“Cybersec is obviously not something that was created because of my initiative of bringing this change in the way warfare is conducted to attention, but Cybersec does show that NATO takes these developments seriously and tries to find multiple ways to anticipate it correctly. It is imperative. But when I talk about new ways of conducting warfare and modern weaponry, people mistakenly tend to associate that with cybersecurity and cyberwarfare. And that is a significant threat, and we need to be alert to that. Fortunately, a lot is done to combat this, and cyber defence is a high priority among many NATO-countries.
Another area people often think about is forms of hybrid warfare, such as “little green men” on Crimea or fake news. And all these things are new forms of warfare, and all these developments are incredibly important.
But what I am talking about, and what I foresee as an enormous threat, is a little bit different. Perhaps it is even more critical. It is the aforementioned development of new hardware to wage war, such as drones and robotics. That will radically change the way war is conducted.”
An even larger diversion from traditional warfare with boots-on-the-ground?
“Absolutely. It is still necessary to have an army in the traditional sense of the word, with soldiers, officers and generals. But at the same time, we need to understand that the traditional conduct of warfare is over. Not just the way we have seen it with insurgencies, but also in the sense that country will have to reconsider deploying soldiers to a warzone if all they will be facing there are robots. If the adversaries of soldiers simply cannot die, soldiers in the traditional sense of the word, will erode in their effectiveness.”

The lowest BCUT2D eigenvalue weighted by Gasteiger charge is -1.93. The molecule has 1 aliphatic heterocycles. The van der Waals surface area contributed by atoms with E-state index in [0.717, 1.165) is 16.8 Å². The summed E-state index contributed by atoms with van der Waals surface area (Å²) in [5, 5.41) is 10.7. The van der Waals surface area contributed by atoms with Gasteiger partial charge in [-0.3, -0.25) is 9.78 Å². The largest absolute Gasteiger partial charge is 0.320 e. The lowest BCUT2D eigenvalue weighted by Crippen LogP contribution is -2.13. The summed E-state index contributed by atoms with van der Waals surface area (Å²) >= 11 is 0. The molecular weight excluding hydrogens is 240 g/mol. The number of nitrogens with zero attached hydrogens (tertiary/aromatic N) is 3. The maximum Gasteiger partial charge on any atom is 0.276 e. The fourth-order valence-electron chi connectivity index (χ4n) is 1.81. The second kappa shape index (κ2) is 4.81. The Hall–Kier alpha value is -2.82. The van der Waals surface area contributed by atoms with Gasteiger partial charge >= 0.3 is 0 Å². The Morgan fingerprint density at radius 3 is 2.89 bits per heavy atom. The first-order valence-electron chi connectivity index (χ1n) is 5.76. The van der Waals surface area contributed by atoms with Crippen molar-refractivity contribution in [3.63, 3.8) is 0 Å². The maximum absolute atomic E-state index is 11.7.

Judging from your earlier comments, NATO anticipates these developments and tries to find answers to them proactively.
“Well, there is room for improvement. It is a massive challenge for everyone, not just NATO-members. Slowly but surely, governments and people start to realise the certain impact developments in this field have. But I feel the need to keep reminding people to look beyond research and development, or simply addressing the issues without proactively attempting to solve them. And we need to look beyond the ‘classical’ cases, if you will, such as cybersecurity and hybrid warfare.
Personally, I think the issue is that when we’re discussing the danger of drone swarms, the conversation rapidly steers towards the ethical side of things. For example: should a human be controlling whether the drone attacks or not? That is a very important discussion, of course. Yet we need to broaden this debate, and I do not see enough of that yet. What are we going to do when our opponent uses these technological weapons against us? What if they do not have a human controlling the drone, but AI operates it? Are we prepared for that, and are we willing to sacrifice response time for ethical considerations when our opponent blatantly ignores this?